We spent almost a year getting our brains around the idea of living in a new place, building excitement, answering a million questions about our plans, and frankly, keeping too busy with last hurrahs to think much about anything especially grown up (um, should we have closed some credit cards?). And then once we got here, the hard bits hit fast. Despite meeting warm, generous new friends in our orientation process, I’ve been achy for home. I have wanted Chipotle more than ever, and when I ordered nachos last week they were light and fluffy. To make matters worse, the Mexican shelf at the expat grocery store does not boast Cholula; instead I could choose from three different flavors of Doritos cheese dip in a jar. You read that right.
I have had a few days where I felt a lot like I did after Duncan was born. Deliriously happy to be doing this amazing new THING but also terrified and trapped. Everything, especially getting from point A to point B, feels a little hard: getting a stroller collapsed and thrown into a taxi, counting my money to make sure I can pay the driver, explaining where I am going in English to someone who doesn’t speak English, buckling up my child in a non-pediatrician approved middle seat, arriving at the destination, doing the complicated errand I’ve come to do, and then doing it all in reverse. BAHHHH! There are tears. Sometimes in the middle of a steaming sidewalk.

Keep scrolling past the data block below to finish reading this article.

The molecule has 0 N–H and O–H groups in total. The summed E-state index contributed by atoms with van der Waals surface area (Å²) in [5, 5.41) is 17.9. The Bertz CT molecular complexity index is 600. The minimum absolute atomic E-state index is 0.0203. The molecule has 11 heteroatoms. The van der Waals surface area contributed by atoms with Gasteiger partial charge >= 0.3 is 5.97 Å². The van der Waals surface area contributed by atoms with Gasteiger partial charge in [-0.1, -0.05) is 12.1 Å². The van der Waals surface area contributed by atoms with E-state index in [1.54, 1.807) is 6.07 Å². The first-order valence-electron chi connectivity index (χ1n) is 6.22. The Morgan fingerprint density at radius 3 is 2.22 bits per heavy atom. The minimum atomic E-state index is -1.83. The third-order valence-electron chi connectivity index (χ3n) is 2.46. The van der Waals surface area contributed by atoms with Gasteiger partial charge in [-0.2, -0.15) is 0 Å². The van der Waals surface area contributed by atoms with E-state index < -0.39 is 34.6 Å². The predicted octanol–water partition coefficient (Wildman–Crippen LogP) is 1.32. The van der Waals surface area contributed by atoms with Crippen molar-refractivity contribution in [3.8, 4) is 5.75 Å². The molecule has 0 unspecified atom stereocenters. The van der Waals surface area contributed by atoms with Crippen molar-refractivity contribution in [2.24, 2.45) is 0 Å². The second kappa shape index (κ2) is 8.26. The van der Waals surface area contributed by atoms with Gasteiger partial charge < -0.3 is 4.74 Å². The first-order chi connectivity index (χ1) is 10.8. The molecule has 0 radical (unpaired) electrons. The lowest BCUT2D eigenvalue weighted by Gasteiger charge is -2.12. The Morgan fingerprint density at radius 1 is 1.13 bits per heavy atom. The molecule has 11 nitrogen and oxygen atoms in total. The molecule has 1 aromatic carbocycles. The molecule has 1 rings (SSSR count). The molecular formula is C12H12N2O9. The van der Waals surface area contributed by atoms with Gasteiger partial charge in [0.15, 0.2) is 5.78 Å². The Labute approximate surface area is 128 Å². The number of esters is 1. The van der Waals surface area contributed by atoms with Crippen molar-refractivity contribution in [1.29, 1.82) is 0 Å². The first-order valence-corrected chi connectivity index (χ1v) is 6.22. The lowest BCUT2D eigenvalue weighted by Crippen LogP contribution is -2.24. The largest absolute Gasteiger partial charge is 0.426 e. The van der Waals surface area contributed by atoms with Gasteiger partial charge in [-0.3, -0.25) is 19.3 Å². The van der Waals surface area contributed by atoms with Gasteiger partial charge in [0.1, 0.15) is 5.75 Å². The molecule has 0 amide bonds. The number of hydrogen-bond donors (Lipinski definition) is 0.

The good news is that last night we spent an hour in Dustin’s classroom, and as soon as we stepped inside, Duncan took off his Crocs. His toddler “home” instinct kicked in, and he knew right where to find the Arthur books and the tinker toys. His easy comfort gave me a lot of hope.
My friend Linet said something like, “Did you ever think?!?” on an island-y photo I posted this week, and it made me remember this move is like the biggest lottery ticket we could ever win. Except it’s less like the lottery and more like God reminding me that the world is frickin’ huge. Also, that every one of these Hong Kong locals is another unrepeatable miracle and beloved child — even the lady who cut me in line at Ikea and the cab driver who got lost and made me get out in the middle of nowhere, one hundred dollars poorer.
Here’s my avoid-depression-and-embrace-the-adventure PLAN: Next time I’m deserted by an angry cab driver or depressed about the Mexican food options, I’ll find my way to this window/paradise. It’s a pretty decent picture of hope.